From 2010 to 2015, she worked at Threewalls as associate director, where she edited two editions of Phonebook, in 2011 and 2015 (a national directory of artist-run spaces and projects).[11] During this time she co-founded the Hand-in-Glove conference with Shannon R. Stratton, Bryce Dwyer and Elizabeth Chodos, and was one of the co-founders of Common Field, national initiatives on advocacy for small to mid-size nonprofits and grassroots artist projects, and Community Supported Art, a program to sell affordable artist editions modeled after Community Supported Agriculture.[12]

Satinsky has worked with artists on solo exhibitions and projects while associate director at Threewalls, including Brandon Alvendia, Irina Botea (nominated for best time-based format by the International Association for Art Critics in 2014), Harold Mendez, Seth Kim-Cohen, Jaime Davidovich (with Daniel Quiles), Latham Zearfoss, ACRE TV, Rozalinda Borcila, Brian Holmes, Ashley Hunt, taisha paggett, Faith Wilding, and Mary Patten. She organized more than 100 programs over her time there which included artists and scholars Fred Moten, e-flux library, Laurie Palmer, Lane Relyea, Mary Jane Jacob, Daniel Joseph Martinez, and Michael Brenson. She also co-organized MDW Fair, an independent art fair showcasing Midwest artists and space.[2][13]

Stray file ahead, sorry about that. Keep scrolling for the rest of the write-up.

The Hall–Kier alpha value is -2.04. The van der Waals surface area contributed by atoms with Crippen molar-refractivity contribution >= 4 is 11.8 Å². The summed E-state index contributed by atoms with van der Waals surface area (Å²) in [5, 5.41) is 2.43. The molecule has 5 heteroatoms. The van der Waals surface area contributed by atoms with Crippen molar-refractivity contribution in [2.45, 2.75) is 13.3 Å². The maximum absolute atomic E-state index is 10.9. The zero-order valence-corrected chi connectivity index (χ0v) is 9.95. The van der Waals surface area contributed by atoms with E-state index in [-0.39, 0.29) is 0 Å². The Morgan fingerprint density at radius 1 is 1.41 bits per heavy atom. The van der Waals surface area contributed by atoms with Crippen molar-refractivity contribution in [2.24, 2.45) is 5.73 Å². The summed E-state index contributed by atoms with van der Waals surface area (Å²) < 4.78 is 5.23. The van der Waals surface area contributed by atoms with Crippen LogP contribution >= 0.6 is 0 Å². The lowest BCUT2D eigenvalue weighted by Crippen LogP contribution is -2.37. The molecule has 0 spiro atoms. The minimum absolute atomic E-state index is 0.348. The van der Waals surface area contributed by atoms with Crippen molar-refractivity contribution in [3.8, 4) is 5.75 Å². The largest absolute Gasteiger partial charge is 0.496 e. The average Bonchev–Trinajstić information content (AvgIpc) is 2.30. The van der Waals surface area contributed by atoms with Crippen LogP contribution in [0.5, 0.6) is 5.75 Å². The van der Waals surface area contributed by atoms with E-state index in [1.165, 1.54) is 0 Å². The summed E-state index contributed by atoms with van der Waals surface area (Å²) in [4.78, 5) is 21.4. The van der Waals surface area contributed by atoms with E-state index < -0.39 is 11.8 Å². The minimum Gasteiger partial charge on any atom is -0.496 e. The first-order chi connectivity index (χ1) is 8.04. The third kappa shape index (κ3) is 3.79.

She has taught on socially engaged art and curatorial practice at University of Illinois at Chicago, the School of the Art Institute of Chicago, Moore College of Art and Design and Tyler School of Art at Temple University. She is curator of exhibitions and programs at the School of the Museum of Fine Arts at Tufts University.[14]

Selected exhibitions and projects[edit]